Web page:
HET602-M01A01: Introduction to Exploring the Solar System

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Introduction to Exploring the Solar System

c Swinburne University of Technology, 2011

Welcome to HET602, Exploring the Solar System. This Activity describes how to use this site to view the course material. To progress to the next slide press the NEXT button at the bottom of the slide.

HET602-M01A01: Introduction to Exploring the Solar System

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Summary
This Unit, HET602, uses a fully online content delivery system. In this Activity we will explain how to use the online system, and the special features that this system adds to the content. In particular we will explain: • Navigating within the Activities, including – keys and faster navigation – viewing preferences – downloading a PDF version of each Activity • Structure of the Units
c Swinburne University of Technology, 2011

• How to avoid dropping out • What to do when we get it wrong • Information on this particular Unit, HET602

swin. you can see that the Viewer is exactly the same as the one in Blackboard. you have most likely followed the “Course Content” link from within Blackboard. as it gives you direct access to all of the HET602 resources on Blackboard. which will increase the screen space for viewing Activities. but without the surrounding Blackboard . the newsgroups and weekly announcements.edu. 2011 You might find this a useful way to access the course material. and your browser window looks something like this: c Swinburne University of Technology. such as this course content.au/cms/sao/HET602/. If you follow this link.HET602-M01A01: Introduction to Exploring the Solar System PAGE 3 OF 28 Using Blackboard and the Viewer To get to this Activity. You can also access this site (“the Viewer”) directly at http://astronomy.

and you may also click the ‘+’ sign to reveal topics in each Activity. If you ever become ‘lost’ in the Activities and want to return to the HET602 index. then you can always click on the ‘HET602 Home’ button at the bottom of each viewer page.HET602-M01A01: Introduction to Exploring the Solar System PAGE 4 OF 28 Using the HET602 index You have already used the HET602 index to reach this Activity. This allows you to quickly find a page if you want to return to an Activity that you have not completed. 2011 . You can select an Activity from the index list. The HET602 index lists all Modules and Activities in the Unit. c Swinburne University of Technology.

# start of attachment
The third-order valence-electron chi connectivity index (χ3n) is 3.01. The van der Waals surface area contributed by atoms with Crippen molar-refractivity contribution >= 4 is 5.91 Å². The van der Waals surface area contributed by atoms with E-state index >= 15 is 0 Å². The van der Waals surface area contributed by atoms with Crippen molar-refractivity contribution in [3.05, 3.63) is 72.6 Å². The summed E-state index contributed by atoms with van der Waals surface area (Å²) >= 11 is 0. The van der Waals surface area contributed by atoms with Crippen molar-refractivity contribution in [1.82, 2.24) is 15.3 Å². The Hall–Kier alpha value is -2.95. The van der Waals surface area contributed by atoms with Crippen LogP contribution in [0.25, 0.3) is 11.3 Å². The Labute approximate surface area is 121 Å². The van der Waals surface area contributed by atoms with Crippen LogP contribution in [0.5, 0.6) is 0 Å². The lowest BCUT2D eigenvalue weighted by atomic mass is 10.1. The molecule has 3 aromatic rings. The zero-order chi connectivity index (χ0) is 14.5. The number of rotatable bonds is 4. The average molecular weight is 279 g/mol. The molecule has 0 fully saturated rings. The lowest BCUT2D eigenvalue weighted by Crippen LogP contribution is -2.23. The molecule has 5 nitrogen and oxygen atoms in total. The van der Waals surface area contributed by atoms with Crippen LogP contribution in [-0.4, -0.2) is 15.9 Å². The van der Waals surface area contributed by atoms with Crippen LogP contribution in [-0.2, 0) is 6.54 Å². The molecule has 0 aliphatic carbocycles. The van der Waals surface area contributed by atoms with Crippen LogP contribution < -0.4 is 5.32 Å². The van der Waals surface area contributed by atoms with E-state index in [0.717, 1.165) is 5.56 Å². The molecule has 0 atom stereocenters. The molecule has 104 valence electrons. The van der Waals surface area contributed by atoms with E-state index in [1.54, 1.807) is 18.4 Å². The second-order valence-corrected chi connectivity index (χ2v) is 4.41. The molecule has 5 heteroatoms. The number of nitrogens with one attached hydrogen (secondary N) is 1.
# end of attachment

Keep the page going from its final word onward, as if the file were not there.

you can just click on View in Order to display the first page of the Activity in the browser. However you may want to access a particular page from the index on the right. so you can locate the page you want. usually less than 1. along with a brief description of the Activity you’ll be undertaking. . Each PDF is a relatively small file. Here. 2011 From this screen. there are a number of options on the right.HET602-M01A01: Introduction to Exploring the Solar System Activity index Once you have selected an Activity from the HET602 index. Generally. which you can then print or use to work offline. you may also adjust your preferences for viewing the online material. and then read on from there. These are described in detail in the following section. PAGE 5 OF 28 c Swinburne University of Technology. you’ll reach the Activity index. You also have the option of downloading a PDF version of the entire Activity. The index also unfolds into sub-topics by pressing the +s.5 Mb.

HET602-M01A01: Introduction to Exploring the Solar System PAGE 6 OF 28 Slides c Swinburne University of Technology. while HOME and END move to the first and last pages. LEFT and RIGHT arrows on your keyboard move back and forward a page respectively. if you are viewing the content from within Blackboard. . you may have to first click in the neighbourhood of the slide to be able to use the keys. SPACEBAR also will advance one slide. 2011 Using the keys The easiest way to navigate through the slides of an Activity is to use the keys. Please note that.

• Full-Screen: this will open a new browser window and display the viewer full-screen. Page numbers will still delimit different slides. The full-screen window will not be embedded in Blackboard. c Swinburne University of Technology. 2011 .HET602-M01A01: Introduction to Exploring the Solar System Using the controls PAGE 7 OF 28 At the bottom of the slides are the controls: • All-Pages: this button will display all the slides sequentially in one long page. • Home: takes you to the HET602 index. • Forward & Back: move to the next and previous page in the presentation. • Index: takes you to the index of the Activity which you’re viewing (from where you can download the PDF).

and the sizes of all images displayed. The other pages will be stored in your browser’s memory and will instantly display when you change pages. Switching this off will provide a link to the animations instead. • Slide Size: because different users have different screen resolutions (and different bandwidths available). • Autoloading: activating this option will cause the viewer to download all pages in an Activity when you access any page. we offer both a low and high resolution version of the course content. You may access this menu from each Activity index page by clicking on ’Preferences’ at the bottom of the index listing.HET602-M01A01: Introduction to Exploring the Solar System Viewer preferences The online content viewing system has a number of configurable options. PAGE 8 OF 28 c Swinburne University of Technology. • Animation Display: some of our users with slow internet connections may not want large animations and movies to download automatically within the browser. 2011 . This changes the size of the slide pane.